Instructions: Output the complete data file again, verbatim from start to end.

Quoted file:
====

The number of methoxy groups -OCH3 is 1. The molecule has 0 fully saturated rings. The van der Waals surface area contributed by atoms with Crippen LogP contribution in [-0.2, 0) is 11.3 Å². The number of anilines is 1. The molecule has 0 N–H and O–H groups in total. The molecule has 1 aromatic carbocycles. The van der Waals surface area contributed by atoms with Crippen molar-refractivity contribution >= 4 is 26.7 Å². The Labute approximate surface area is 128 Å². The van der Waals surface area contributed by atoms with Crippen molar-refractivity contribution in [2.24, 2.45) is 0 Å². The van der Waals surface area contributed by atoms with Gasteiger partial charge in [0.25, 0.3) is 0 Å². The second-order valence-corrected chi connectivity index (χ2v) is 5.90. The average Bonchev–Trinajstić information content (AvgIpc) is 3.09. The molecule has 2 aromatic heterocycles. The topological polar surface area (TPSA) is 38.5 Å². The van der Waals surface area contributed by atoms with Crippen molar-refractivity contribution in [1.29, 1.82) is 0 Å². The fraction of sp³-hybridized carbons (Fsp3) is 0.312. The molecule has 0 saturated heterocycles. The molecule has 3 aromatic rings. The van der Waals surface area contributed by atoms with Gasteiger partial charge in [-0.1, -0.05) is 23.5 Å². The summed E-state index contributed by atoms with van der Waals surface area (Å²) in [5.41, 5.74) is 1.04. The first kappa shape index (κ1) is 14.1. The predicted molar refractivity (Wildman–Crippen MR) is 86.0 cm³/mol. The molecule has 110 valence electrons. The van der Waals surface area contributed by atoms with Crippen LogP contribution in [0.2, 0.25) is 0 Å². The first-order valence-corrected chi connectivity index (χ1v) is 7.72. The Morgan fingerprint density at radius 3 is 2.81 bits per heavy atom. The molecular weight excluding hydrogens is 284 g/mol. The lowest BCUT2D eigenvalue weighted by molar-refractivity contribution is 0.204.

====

The number of methoxy groups -OCH3 is 1. The molecule has 0 fully saturated rings. The van der Waals surface area contributed by atoms with Crippen LogP contribution in [-0.2, 0) is 11.3 Å². The number of anilines is 1. The molecule has 0 N–H and O–H groups in total. The molecule has 1 aromatic carbocycles. The van der Waals surface area contributed by atoms with Crippen molar-refractivity contribution >= 4 is 26.7 Å². The Labute approximate surface area is 128 Å². The van der Waals surface area contributed by atoms with Crippen molar-refractivity contribution in [2.24, 2.45) is 0 Å². The van der Waals surface area contributed by atoms with Gasteiger partial charge in [0.25, 0.3) is 0 Å². The second-order valence-corrected chi connectivity index (χ2v) is 5.90. The average Bonchev–Trinajstić information content (AvgIpc) is 3.09. The molecule has 2 aromatic heterocycles. The topological polar surface area (TPSA) is 38.5 Å². The van der Waals surface area contributed by atoms with Crippen molar-refractivity contribution in [1.29, 1.82) is 0 Å². The fraction of sp³-hybridized carbons (Fsp3) is 0.312. The molecule has 0 saturated heterocycles. The molecule has 3 aromatic rings. The van der Waals surface area contributed by atoms with Gasteiger partial charge in [-0.1, -0.05) is 23.5 Å². The summed E-state index contributed by atoms with van der Waals surface area (Å²) in [5.41, 5.74) is 1.04. The first kappa shape index (κ1) is 14.1. The predicted molar refractivity (Wildman–Crippen MR) is 86.0 cm³/mol. The molecule has 110 valence electrons. The van der Waals surface area contributed by atoms with Crippen LogP contribution in [0.2, 0.25) is 0 Å². The first-order valence-corrected chi connectivity index (χ1v) is 7.72. The Morgan fingerprint density at radius 3 is 2.81 bits per heavy atom. The molecular weight excluding hydrogens is 284 g/mol. The lowest BCUT2D eigenvalue weighted by molar-refractivity contribution is 0.204.